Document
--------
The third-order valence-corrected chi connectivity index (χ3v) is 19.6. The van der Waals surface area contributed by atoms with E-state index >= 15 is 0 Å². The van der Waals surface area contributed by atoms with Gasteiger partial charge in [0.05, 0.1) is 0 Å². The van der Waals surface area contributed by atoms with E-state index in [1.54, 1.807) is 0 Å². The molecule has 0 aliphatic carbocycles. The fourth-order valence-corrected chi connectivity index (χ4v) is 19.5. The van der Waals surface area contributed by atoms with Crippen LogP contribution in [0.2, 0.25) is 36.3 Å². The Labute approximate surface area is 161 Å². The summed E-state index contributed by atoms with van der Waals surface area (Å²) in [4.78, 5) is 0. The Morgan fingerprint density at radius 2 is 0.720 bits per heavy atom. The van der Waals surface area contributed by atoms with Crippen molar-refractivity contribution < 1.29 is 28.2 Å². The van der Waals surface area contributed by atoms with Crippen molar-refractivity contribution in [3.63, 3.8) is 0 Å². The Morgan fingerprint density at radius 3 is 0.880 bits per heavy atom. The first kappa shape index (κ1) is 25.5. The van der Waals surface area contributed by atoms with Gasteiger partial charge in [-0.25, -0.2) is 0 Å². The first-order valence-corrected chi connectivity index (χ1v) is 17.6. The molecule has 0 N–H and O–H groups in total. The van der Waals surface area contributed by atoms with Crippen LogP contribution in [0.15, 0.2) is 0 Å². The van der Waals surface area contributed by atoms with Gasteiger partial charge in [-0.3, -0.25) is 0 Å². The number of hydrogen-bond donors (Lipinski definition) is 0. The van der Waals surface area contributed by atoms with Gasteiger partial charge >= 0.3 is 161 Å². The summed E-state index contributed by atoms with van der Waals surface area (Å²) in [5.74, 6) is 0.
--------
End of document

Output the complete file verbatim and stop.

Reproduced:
The third-order valence-corrected chi connectivity index (χ3v) is 19.6. The van der Waals surface area contributed by atoms with E-state index >= 15 is 0 Å². The van der Waals surface area contributed by atoms with Gasteiger partial charge in [0.05, 0.1) is 0 Å². The van der Waals surface area contributed by atoms with E-state index in [1.54, 1.807) is 0 Å². The molecule has 0 aliphatic carbocycles. The fourth-order valence-corrected chi connectivity index (χ4v) is 19.5. The van der Waals surface area contributed by atoms with Crippen LogP contribution in [0.2, 0.25) is 36.3 Å². The Labute approximate surface area is 161 Å². The summed E-state index contributed by atoms with van der Waals surface area (Å²) in [4.78, 5) is 0. The Morgan fingerprint density at radius 2 is 0.720 bits per heavy atom. The van der Waals surface area contributed by atoms with Crippen molar-refractivity contribution < 1.29 is 28.2 Å². The van der Waals surface area contributed by atoms with Crippen molar-refractivity contribution in [3.63, 3.8) is 0 Å². The Morgan fingerprint density at radius 3 is 0.880 bits per heavy atom. The first kappa shape index (κ1) is 25.5. The van der Waals surface area contributed by atoms with Gasteiger partial charge in [-0.25, -0.2) is 0 Å². The first-order valence-corrected chi connectivity index (χ1v) is 17.6. The molecule has 0 N–H and O–H groups in total. The van der Waals surface area contributed by atoms with Crippen LogP contribution in [0.15, 0.2) is 0 Å². The van der Waals surface area contributed by atoms with Gasteiger partial charge in [-0.3, -0.25) is 0 Å². The number of hydrogen-bond donors (Lipinski definition) is 0. The van der Waals surface area contributed by atoms with Gasteiger partial charge >= 0.3 is 161 Å². The summed E-state index contributed by atoms with van der Waals surface area (Å²) in [5.74, 6) is 0.